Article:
Studies have even proven that music has an effect on psychology. There are alpha states that occur during music presentations which open the mind for suggestion and when this garbage is played all kinds of things filter into the mind right along with it.

    Now the problem is that the church believes that this music style can be redeemed. The facts are that hip-hop has made a conscious decision and DOES NOT want redemption. Unntil it's tenents, goals and ultimate purpose changes, the church is silly to think that we can redeem it. That's why we got these so called "gangsta rappers" and others who live raggedy lives, fight at the awards ceremonies sometimes worse than the secular hip-hop artists.

    Yep, that's right...gospel folk gettin' in fights at awards ceremonies...what were they? Christian hip-hop artists...TOTAL shame.

    I finally got that CD too. I'll send it out Monday. Thank God(LOL)

    God bless.

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  3. Hello there!!

    This is interesting....

    I haven't seen any blogs presenting it this way.

    Thanks for putting the time in to present this!

    Peace, blessings and DUNAMIS!
    Lisa

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  4. WOW! I agree and appreciate the laundry list of why the church and church folk (Christians) should be against hip-hop music. However, what the church is doing is taking that unclean thing and trying to make it clean. For example, hip-hop= holy hip-hop (I hate the mention of that title). Gospel rapper is another one. Surely, the Lord is not pleased with this whatsoever. Mind you, I'm in the age group that grew up on hip-hop, however, when the Lord saved me, he delivered me from the world. I didn't grow up in the church, only across the street from the church. I never would have imagined that what I got delivered from, would one day meet me in the place where my salvation and deliverance took place. Talk about crazy! I know too many Christians who are so tangled with the world and its system, that they believe that its okay to listen to rap, hip-hop, and any other secular music. How is GOD glorified and highly lifted up in this music? Oh, because they say GOD, maybe an occassional Jesus that makes it Holy. Come on people, give me a break. I was watching this so-called gospel station on tv this weekend. This young man goes by the name of Rebel, who happens to be a Christian rapper (wink, wink). He's connected to that group that say that they are rapping about Christ but still sleep with hi-hop. Anyhoo... So, here I am 37 years old watching this as I'm amazed at how people allow their children to follow someone who calls themselves a rebel, plus his pants had skeletons on them. Talk about demonic. Everything he did or said emulated the hip-hop/rap culture. The dances he did. His mannerism. I'm so turned off by the church and its inclusion of this mess in the body of Christ that I often wonder, where are the real leaders?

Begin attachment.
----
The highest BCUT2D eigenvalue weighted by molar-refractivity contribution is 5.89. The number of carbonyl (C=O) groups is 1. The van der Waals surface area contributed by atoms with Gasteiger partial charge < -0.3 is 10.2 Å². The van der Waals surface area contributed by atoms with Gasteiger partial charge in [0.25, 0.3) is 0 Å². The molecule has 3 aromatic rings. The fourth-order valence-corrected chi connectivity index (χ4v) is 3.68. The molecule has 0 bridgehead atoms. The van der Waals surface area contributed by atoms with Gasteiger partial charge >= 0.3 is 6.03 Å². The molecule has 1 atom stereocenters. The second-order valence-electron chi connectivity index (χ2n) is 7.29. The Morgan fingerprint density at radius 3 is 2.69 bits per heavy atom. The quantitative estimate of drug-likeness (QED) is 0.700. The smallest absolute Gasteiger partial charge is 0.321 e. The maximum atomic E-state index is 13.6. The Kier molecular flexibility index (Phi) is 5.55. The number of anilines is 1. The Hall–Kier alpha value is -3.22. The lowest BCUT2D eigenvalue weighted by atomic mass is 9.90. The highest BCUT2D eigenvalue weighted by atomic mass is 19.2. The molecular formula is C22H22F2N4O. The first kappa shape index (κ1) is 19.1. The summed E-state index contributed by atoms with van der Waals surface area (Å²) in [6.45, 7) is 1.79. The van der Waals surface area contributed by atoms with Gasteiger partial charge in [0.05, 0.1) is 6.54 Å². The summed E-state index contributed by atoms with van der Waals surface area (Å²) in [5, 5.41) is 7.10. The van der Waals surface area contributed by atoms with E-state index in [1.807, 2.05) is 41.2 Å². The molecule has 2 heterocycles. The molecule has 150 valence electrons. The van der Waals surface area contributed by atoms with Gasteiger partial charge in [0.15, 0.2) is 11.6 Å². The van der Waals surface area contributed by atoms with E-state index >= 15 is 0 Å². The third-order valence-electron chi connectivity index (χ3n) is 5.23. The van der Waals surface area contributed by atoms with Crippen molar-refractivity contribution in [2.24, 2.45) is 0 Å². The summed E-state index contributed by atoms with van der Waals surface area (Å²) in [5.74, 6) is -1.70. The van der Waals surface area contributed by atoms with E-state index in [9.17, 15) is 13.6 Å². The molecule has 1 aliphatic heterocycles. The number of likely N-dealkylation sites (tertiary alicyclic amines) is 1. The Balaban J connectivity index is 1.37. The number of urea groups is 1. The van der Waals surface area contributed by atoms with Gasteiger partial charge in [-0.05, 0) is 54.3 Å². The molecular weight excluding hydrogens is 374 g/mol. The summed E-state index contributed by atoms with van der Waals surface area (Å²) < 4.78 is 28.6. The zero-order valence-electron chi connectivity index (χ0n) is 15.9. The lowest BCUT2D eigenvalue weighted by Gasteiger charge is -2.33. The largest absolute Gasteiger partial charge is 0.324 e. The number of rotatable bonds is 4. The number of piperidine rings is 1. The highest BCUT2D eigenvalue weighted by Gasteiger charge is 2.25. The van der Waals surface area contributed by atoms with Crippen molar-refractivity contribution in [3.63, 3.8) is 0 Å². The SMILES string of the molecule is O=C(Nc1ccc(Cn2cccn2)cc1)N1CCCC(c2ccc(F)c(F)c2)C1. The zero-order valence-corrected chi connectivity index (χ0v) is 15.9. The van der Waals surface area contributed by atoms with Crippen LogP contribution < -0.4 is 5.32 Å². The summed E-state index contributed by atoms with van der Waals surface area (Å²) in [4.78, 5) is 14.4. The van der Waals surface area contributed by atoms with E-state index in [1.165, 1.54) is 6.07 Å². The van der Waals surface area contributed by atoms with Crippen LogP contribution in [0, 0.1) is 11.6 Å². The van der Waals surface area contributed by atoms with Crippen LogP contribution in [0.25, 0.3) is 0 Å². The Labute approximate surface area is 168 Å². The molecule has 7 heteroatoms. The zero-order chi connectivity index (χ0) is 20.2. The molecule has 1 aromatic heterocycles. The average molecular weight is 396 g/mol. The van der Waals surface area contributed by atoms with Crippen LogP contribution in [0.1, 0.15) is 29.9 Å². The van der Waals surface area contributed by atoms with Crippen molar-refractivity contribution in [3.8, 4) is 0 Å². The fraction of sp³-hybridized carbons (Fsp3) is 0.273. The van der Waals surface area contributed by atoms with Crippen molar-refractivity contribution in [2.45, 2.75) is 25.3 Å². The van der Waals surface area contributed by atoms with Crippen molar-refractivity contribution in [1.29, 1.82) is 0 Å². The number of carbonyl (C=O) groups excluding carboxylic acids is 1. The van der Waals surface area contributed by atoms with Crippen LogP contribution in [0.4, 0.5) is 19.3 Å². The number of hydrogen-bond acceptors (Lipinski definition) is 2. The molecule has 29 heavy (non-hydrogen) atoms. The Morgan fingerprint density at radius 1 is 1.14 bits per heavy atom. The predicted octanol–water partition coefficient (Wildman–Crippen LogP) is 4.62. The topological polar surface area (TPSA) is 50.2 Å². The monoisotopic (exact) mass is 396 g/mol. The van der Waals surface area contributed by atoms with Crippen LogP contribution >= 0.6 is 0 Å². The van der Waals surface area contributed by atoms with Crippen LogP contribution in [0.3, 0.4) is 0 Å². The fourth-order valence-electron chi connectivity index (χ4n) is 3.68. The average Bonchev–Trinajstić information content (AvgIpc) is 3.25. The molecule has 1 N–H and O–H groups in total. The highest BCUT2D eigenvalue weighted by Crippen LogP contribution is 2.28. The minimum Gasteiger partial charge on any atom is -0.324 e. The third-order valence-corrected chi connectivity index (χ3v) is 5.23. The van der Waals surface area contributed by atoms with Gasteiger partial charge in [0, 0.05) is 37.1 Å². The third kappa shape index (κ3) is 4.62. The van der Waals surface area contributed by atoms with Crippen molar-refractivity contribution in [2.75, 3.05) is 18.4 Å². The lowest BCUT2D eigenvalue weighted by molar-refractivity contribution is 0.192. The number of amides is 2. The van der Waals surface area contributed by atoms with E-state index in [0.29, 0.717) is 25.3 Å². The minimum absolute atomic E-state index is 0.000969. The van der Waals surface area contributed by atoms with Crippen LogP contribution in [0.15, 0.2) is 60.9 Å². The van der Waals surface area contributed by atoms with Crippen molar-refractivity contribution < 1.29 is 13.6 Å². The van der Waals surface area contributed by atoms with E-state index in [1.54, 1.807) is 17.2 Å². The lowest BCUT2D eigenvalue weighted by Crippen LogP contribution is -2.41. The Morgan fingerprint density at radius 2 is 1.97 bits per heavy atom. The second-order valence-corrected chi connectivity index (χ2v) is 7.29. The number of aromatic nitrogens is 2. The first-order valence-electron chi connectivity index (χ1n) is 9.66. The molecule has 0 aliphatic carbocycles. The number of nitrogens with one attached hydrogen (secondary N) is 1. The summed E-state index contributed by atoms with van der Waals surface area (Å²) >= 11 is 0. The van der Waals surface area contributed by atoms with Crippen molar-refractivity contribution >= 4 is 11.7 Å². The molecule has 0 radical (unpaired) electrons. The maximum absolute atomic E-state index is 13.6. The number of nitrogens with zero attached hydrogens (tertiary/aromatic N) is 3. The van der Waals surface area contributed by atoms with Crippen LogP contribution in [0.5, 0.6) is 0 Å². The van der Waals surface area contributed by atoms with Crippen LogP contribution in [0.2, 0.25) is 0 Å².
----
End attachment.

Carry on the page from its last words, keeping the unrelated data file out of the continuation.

Lastly, I tell people all of time, go to a person who serves a false god or a dead god and you will see how true and real they are about their beliefs. They will not add (the world belief system) one thing about Buddha, Allah, or any other false deity. If you want to join these cults, guess what, you will follow the rules without wavering. You ask three muslims about Allah and they will tell you the same thing. You ask three Christians about the Bible, you will get three different answers. Why? Don't we serve the true and living GOD? How were the people in the OT able to live Holy when they didn't have the Holy Spirit in them (the Holy Spirit only came upon them to do a work), but we do (those who have it) but we can't say no to anything except Biblical principles. Lord help us!

    Intercessor

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  5. Blackwomenblowthetrumpet,

    Thank you so much for stopping by. You have an excellent site with much information. I do have something that I would like to speak with you about.

    God bless.

    ReplyDelete
  6. Intercessor,

    YOU ARE TOTALLY CORRECT! At least that's my humble opinion and thoughts on the issue.

    People simply don't want to give up the world and they also have underestimated the spirit of destruction that hip-hop culture presents.

    I will also go into detail about redeeming the hip-hop culture in the next post...it promises to be eye opening as well.

    Thanks and God bless.

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  7. Hip Hop culture is infused with a spirit of violence and anarchy. They claim to be speaking "their truth" but its the voice of demons which have lured thousands of young people into their deaths.

    Thanks Pastor B. This should be a documentary.

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  8. I have a few of the dvds that Ex Ministries has produced about this subject, and they are awesome. I strongly encourage people to buy them if this is an issue they need further info about.

    Peace!

    Jim, Edmonton